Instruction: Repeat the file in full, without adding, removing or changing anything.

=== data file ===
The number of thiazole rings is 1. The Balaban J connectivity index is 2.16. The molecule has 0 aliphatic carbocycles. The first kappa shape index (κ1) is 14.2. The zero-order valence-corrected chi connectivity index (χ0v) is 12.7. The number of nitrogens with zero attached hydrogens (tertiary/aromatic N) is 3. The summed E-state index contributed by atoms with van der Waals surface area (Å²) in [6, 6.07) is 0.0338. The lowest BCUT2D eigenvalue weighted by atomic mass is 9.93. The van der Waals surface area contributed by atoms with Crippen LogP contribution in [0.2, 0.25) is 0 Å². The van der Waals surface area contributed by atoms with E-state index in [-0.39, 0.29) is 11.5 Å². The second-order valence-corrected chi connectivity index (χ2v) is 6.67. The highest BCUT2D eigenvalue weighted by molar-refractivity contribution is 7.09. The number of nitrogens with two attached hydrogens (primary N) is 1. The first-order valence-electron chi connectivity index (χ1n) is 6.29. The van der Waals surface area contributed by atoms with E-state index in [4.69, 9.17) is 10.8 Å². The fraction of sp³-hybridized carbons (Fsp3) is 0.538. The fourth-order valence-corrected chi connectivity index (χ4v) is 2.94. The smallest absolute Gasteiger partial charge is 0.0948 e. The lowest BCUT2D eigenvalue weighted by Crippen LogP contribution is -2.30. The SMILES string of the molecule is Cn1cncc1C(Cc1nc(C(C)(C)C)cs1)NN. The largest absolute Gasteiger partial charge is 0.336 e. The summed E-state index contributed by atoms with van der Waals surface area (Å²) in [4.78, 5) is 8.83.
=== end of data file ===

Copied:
The number of thiazole rings is 1. The Balaban J connectivity index is 2.16. The molecule has 0 aliphatic carbocycles. The first kappa shape index (κ1) is 14.2. The zero-order valence-corrected chi connectivity index (χ0v) is 12.7. The number of nitrogens with zero attached hydrogens (tertiary/aromatic N) is 3. The summed E-state index contributed by atoms with van der Waals surface area (Å²) in [6, 6.07) is 0.0338. The lowest BCUT2D eigenvalue weighted by atomic mass is 9.93. The van der Waals surface area contributed by atoms with Crippen LogP contribution in [0.2, 0.25) is 0 Å². The van der Waals surface area contributed by atoms with E-state index in [-0.39, 0.29) is 11.5 Å². The second-order valence-corrected chi connectivity index (χ2v) is 6.67. The highest BCUT2D eigenvalue weighted by molar-refractivity contribution is 7.09. The number of nitrogens with two attached hydrogens (primary N) is 1. The first-order valence-electron chi connectivity index (χ1n) is 6.29. The van der Waals surface area contributed by atoms with E-state index in [4.69, 9.17) is 10.8 Å². The fraction of sp³-hybridized carbons (Fsp3) is 0.538. The fourth-order valence-corrected chi connectivity index (χ4v) is 2.94. The smallest absolute Gasteiger partial charge is 0.0948 e. The lowest BCUT2D eigenvalue weighted by Crippen LogP contribution is -2.30. The SMILES string of the molecule is Cn1cncc1C(Cc1nc(C(C)(C)C)cs1)NN. The largest absolute Gasteiger partial charge is 0.336 e. The summed E-state index contributed by atoms with van der Waals surface area (Å²) in [4.78, 5) is 8.83.